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PNS Daily Newscast - November 19, 2018. 


More than 1,200 missing in the California wildfires. Also on the Monday rundown: A pair of reports on gun violence in the nation; and concerns that proposed changes to 'Green Card' rules favor the wealthy.

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Study: Reducing Farm Antibiotic Use Could Curb Spread of Infections

A new report calls for restricting the use of antibiotics in factory-farmed animals to curb the global spread of infections. (Pixabay)
A new report calls for restricting the use of antibiotics in factory-farmed animals to curb the global spread of infections. (Pixabay)
May 31, 2016

DENVER – A new report calls for banning or restricting the use of antibiotics in farm animals to curb the global spread of infections.

Cameron Harsh, senior manager for organic and animal policy with the environmental advocacy group Center for Food Safety, explains continuously dosing animals creates stronger strains of bacteria, which makes antibiotics less effective at fighting infections in people.

He says the report is a wake-up call for policymakers to reform common factory-farming practices.

"Producers can crowd animals, have higher stocking densities, and they're getting animals to grow faster on less feed,” he explains. “So, in the long run, these have been misused as a tool to raise more meat and poultry products faster and more cheaply."

According to the report, from the Britain-based Review on Antimicrobial Resistance, some 700,000 people die each year worldwide from antibiotic-resistant infections, and that number could rise to 10 million per year by 2050.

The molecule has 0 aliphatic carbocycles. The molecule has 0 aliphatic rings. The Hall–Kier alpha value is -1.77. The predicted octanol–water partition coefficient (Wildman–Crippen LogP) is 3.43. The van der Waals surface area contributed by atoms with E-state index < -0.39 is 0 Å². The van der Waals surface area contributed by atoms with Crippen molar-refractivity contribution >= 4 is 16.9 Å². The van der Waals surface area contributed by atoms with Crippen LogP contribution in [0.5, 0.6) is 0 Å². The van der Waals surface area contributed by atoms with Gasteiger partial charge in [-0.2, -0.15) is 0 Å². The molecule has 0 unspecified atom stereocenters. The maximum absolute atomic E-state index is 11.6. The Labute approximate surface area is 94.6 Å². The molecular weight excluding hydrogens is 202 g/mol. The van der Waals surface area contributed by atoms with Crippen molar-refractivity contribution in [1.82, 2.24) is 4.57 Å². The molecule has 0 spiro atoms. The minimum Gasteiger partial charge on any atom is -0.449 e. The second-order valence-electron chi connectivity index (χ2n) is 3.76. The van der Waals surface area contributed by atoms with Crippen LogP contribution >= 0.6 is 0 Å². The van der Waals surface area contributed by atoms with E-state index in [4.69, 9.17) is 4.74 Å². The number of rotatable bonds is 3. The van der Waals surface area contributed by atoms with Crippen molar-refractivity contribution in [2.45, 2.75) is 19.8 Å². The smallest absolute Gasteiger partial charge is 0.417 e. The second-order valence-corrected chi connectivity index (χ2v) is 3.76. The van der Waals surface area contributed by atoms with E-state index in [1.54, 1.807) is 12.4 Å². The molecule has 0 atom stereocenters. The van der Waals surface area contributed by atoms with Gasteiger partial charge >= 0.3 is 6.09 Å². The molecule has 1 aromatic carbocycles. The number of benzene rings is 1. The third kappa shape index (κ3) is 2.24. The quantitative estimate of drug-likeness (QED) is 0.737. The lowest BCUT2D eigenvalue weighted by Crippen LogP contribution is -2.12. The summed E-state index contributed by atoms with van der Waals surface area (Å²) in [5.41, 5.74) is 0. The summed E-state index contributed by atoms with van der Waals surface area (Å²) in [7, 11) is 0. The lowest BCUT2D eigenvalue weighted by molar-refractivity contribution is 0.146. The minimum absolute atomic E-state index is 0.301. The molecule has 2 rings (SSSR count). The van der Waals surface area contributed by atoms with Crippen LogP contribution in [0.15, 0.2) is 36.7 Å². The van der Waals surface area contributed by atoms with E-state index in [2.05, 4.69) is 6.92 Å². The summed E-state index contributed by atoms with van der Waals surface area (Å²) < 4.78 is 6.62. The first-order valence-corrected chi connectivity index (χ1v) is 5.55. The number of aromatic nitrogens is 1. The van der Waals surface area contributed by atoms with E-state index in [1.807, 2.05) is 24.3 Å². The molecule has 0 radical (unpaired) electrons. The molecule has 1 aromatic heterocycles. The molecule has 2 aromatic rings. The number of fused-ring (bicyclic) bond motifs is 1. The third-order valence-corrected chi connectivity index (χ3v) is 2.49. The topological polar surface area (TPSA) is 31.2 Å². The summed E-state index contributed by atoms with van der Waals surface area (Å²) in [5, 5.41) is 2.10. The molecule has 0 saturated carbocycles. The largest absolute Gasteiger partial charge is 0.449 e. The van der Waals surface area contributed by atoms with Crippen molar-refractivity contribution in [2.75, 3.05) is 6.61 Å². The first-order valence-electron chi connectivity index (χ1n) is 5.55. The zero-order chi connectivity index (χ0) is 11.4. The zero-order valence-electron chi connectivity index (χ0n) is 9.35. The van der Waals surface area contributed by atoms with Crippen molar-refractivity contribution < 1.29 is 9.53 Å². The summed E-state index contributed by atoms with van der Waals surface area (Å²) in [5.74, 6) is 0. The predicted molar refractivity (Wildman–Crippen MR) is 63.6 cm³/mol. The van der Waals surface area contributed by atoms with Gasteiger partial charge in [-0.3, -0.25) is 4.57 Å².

Industry groups say they use antibiotics to keep animals healthy, and claim the practice is necessary to keep costs down.

Harsh notes making sure animals have good feed, can access the outdoors and have enough space to lie down helps boost their natural immune systems. And he says an increasing number of people are willing to pay more for drug-free meat, dairy and eggs.

"And you're seeing a lot of companies make strong statements about antibiotic use in their supplies, and make strong commitments to reduce use,” he points out. “But transparency is going to be an important step moving forward, so that consumers can make informed food decisions in the marketplace."

The U.S. Food and Drug Administration has introduced guidelines that would require farmers to get antibiotics from licensed veterinarians, instead of over the counter at the local feed store, and has asked drug makers to voluntarily remove growth-promotion claims from labels.

Harsh maintains those moves don't go far enough.




Eric Galatas, Public News Service - CO